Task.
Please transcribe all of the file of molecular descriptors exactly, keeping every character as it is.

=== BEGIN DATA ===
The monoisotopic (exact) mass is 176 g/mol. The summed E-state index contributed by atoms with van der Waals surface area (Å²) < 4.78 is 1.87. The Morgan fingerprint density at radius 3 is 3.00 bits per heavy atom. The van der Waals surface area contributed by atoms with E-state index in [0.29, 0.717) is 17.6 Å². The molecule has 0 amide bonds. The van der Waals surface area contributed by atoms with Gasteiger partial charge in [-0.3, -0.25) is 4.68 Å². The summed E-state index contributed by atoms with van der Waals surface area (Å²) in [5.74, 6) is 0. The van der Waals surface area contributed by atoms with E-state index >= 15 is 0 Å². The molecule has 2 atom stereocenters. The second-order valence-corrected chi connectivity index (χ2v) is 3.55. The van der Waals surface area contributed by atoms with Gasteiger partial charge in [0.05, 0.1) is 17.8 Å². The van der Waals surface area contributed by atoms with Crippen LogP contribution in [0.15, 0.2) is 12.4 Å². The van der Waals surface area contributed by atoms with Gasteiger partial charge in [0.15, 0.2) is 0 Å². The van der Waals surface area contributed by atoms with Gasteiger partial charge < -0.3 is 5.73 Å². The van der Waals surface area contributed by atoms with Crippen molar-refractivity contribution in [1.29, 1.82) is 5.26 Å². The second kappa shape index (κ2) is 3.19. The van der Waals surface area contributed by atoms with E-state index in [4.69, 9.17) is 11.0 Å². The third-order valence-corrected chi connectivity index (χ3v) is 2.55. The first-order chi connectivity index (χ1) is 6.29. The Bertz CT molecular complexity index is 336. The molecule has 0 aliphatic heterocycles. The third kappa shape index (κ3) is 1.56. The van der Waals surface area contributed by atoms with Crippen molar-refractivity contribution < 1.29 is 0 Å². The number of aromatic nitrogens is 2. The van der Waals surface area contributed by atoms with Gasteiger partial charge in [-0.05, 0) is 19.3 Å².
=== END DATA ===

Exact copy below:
The monoisotopic (exact) mass is 176 g/mol. The summed E-state index contributed by atoms with van der Waals surface area (Å²) < 4.78 is 1.87. The Morgan fingerprint density at radius 3 is 3.00 bits per heavy atom. The van der Waals surface area contributed by atoms with E-state index in [0.29, 0.717) is 17.6 Å². The molecule has 0 amide bonds. The van der Waals surface area contributed by atoms with Gasteiger partial charge in [-0.3, -0.25) is 4.68 Å². The summed E-state index contributed by atoms with van der Waals surface area (Å²) in [5.74, 6) is 0. The van der Waals surface area contributed by atoms with E-state index >= 15 is 0 Å². The molecule has 2 atom stereocenters. The second-order valence-corrected chi connectivity index (χ2v) is 3.55. The van der Waals surface area contributed by atoms with Gasteiger partial charge in [0.05, 0.1) is 17.8 Å². The van der Waals surface area contributed by atoms with Crippen LogP contribution in [0.15, 0.2) is 12.4 Å². The van der Waals surface area contributed by atoms with Gasteiger partial charge in [0.15, 0.2) is 0 Å². The van der Waals surface area contributed by atoms with Gasteiger partial charge < -0.3 is 5.73 Å². The van der Waals surface area contributed by atoms with Crippen molar-refractivity contribution in [1.29, 1.82) is 5.26 Å². The second kappa shape index (κ2) is 3.19. The van der Waals surface area contributed by atoms with E-state index in [4.69, 9.17) is 11.0 Å². The third-order valence-corrected chi connectivity index (χ3v) is 2.55. The first-order chi connectivity index (χ1) is 6.29. The Bertz CT molecular complexity index is 336. The molecule has 0 aliphatic heterocycles. The third kappa shape index (κ3) is 1.56. The van der Waals surface area contributed by atoms with Crippen molar-refractivity contribution < 1.29 is 0 Å². The number of aromatic nitrogens is 2. The van der Waals surface area contributed by atoms with Gasteiger partial charge in [-0.05, 0) is 19.3 Å².